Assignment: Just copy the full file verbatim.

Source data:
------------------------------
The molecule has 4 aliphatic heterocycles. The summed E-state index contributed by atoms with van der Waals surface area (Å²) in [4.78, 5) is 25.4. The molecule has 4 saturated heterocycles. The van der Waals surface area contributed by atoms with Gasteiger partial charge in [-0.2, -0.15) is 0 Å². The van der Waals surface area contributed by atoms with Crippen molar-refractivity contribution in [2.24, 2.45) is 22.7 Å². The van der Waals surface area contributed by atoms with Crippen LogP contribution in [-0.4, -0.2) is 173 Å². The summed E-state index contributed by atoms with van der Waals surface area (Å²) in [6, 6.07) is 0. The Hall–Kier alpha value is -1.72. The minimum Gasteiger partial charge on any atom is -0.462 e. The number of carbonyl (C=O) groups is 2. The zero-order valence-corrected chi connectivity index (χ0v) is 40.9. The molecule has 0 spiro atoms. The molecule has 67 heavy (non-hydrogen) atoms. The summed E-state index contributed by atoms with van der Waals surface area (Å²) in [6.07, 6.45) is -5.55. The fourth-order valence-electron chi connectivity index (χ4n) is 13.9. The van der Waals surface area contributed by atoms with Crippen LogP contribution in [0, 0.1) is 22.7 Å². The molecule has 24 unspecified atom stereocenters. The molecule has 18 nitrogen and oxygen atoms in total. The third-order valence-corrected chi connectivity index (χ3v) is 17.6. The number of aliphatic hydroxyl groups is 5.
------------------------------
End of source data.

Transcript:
The molecule has 4 aliphatic heterocycles. The summed E-state index contributed by atoms with van der Waals surface area (Å²) in [4.78, 5) is 25.4. The molecule has 4 saturated heterocycles. The van der Waals surface area contributed by atoms with Gasteiger partial charge in [-0.2, -0.15) is 0 Å². The van der Waals surface area contributed by atoms with Crippen molar-refractivity contribution in [2.24, 2.45) is 22.7 Å². The van der Waals surface area contributed by atoms with Crippen LogP contribution in [-0.4, -0.2) is 173 Å². The summed E-state index contributed by atoms with van der Waals surface area (Å²) in [6, 6.07) is 0. The Hall–Kier alpha value is -1.72. The minimum Gasteiger partial charge on any atom is -0.462 e. The number of carbonyl (C=O) groups is 2. The zero-order valence-corrected chi connectivity index (χ0v) is 40.9. The molecule has 0 spiro atoms. The molecule has 67 heavy (non-hydrogen) atoms. The summed E-state index contributed by atoms with van der Waals surface area (Å²) in [6.07, 6.45) is -5.55. The fourth-order valence-electron chi connectivity index (χ4n) is 13.9. The van der Waals surface area contributed by atoms with Crippen LogP contribution in [0, 0.1) is 22.7 Å². The molecule has 24 unspecified atom stereocenters. The molecule has 18 nitrogen and oxygen atoms in total. The third-order valence-corrected chi connectivity index (χ3v) is 17.6. The number of aliphatic hydroxyl groups is 5.